But at the July 2011 hearing where Alexander argued that the charges against her should be dismissed because she had acted in self-defense, Gray -- who immediately after the fight portrayed her as the aggressor, then said in his deposition three months later that he had lied out of anger -- changed his story again, saying he had lied in his deposition to protect her. Circuit Judge Elizabeth Senterfitt rejected Alexander's motion to dismiss, saying she could have escaped through the front or back door instead of going to the garage.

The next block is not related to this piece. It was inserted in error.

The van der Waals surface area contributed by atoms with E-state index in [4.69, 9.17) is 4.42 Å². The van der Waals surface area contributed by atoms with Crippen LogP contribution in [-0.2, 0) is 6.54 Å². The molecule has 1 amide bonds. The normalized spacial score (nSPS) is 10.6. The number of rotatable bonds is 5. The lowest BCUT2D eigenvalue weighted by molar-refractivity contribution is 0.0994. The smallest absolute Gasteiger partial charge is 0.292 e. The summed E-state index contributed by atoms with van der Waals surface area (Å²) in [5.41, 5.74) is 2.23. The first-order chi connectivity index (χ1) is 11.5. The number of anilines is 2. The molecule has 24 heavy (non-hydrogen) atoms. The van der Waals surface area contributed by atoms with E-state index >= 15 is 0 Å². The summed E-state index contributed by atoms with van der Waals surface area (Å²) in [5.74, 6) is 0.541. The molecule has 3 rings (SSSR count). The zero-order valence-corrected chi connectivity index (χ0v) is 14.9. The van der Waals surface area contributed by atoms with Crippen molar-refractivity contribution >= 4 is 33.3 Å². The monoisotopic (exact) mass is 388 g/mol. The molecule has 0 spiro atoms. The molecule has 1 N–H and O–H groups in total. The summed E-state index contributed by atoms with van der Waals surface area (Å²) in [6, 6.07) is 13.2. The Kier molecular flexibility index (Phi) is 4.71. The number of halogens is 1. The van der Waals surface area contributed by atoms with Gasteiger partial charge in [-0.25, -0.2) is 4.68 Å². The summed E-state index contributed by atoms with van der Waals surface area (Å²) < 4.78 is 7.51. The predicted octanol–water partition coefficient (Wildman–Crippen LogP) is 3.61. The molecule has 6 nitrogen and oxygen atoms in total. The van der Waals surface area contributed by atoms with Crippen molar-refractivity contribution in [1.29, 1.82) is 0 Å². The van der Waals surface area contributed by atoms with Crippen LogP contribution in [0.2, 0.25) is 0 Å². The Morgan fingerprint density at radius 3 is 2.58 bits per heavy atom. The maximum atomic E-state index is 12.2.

Yet Florida's self-defense law says "a person is justified in the use of deadly force and does not have a duty to retreat" if "he or she reasonably believes" it is necessary to prevent "imminent death or great bodily harm" or "the imminent commission of a forcible felony." In 1999, furthermore, the Florida Supreme Court ruled that a woman attacked by her husband in the home they share has no duty to flee.
On March 16, after deliberating for 12 minutes, a jury convicted Alexander on three counts of aggravated assault with a deadly weapon. Although she injured no one, she faces a 20-year mandatory minimum sentence unless she can win a new trial.